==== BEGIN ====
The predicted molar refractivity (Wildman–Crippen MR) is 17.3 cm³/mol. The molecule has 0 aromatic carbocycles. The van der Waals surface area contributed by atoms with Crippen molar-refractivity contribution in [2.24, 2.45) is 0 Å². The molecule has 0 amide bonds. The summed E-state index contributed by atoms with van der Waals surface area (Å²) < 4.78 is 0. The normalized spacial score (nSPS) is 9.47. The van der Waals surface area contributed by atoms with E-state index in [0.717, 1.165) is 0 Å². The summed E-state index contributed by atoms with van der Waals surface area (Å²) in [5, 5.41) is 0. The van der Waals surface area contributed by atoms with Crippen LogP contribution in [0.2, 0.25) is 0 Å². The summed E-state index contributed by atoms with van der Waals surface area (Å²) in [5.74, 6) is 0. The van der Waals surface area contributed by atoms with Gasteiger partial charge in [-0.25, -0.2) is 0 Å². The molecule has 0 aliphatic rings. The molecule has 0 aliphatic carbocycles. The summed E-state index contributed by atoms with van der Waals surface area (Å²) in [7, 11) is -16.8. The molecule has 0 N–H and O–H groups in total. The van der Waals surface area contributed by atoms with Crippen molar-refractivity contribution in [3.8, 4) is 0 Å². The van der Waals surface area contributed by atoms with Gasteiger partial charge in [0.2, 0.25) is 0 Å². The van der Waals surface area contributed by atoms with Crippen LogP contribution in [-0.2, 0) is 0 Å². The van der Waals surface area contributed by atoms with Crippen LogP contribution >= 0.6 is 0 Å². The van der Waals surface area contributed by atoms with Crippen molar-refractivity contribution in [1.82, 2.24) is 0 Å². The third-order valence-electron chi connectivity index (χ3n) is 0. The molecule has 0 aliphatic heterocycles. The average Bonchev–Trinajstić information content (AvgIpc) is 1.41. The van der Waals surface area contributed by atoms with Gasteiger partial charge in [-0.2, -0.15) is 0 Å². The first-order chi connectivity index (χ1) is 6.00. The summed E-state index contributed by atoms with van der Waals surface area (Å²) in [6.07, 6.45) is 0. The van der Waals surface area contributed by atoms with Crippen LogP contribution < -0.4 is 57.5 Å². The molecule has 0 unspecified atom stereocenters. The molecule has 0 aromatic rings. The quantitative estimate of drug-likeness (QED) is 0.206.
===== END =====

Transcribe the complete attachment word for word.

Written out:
The predicted molar refractivity (Wildman–Crippen MR) is 17.3 cm³/mol. The molecule has 0 aromatic carbocycles. The van der Waals surface area contributed by atoms with Crippen molar-refractivity contribution in [2.24, 2.45) is 0 Å². The molecule has 0 amide bonds. The summed E-state index contributed by atoms with van der Waals surface area (Å²) < 4.78 is 0. The normalized spacial score (nSPS) is 9.47. The van der Waals surface area contributed by atoms with E-state index in [0.717, 1.165) is 0 Å². The summed E-state index contributed by atoms with van der Waals surface area (Å²) in [5, 5.41) is 0. The van der Waals surface area contributed by atoms with Crippen LogP contribution in [0.2, 0.25) is 0 Å². The summed E-state index contributed by atoms with van der Waals surface area (Å²) in [5.74, 6) is 0. The van der Waals surface area contributed by atoms with Gasteiger partial charge in [-0.25, -0.2) is 0 Å². The molecule has 0 aliphatic rings. The molecule has 0 aliphatic carbocycles. The summed E-state index contributed by atoms with van der Waals surface area (Å²) in [7, 11) is -16.8. The molecule has 0 N–H and O–H groups in total. The van der Waals surface area contributed by atoms with Crippen molar-refractivity contribution in [3.8, 4) is 0 Å². The van der Waals surface area contributed by atoms with Gasteiger partial charge in [0.2, 0.25) is 0 Å². The van der Waals surface area contributed by atoms with Crippen LogP contribution in [-0.2, 0) is 0 Å². The van der Waals surface area contributed by atoms with Crippen LogP contribution >= 0.6 is 0 Å². The van der Waals surface area contributed by atoms with Crippen molar-refractivity contribution in [1.82, 2.24) is 0 Å². The third-order valence-electron chi connectivity index (χ3n) is 0. The molecule has 0 aliphatic heterocycles. The average Bonchev–Trinajstić information content (AvgIpc) is 1.41. The van der Waals surface area contributed by atoms with Gasteiger partial charge in [-0.2, -0.15) is 0 Å². The first-order chi connectivity index (χ1) is 6.00. The summed E-state index contributed by atoms with van der Waals surface area (Å²) in [6.07, 6.45) is 0. The van der Waals surface area contributed by atoms with Crippen LogP contribution < -0.4 is 57.5 Å². The molecule has 0 unspecified atom stereocenters. The molecule has 0 aromatic rings. The quantitative estimate of drug-likeness (QED) is 0.206.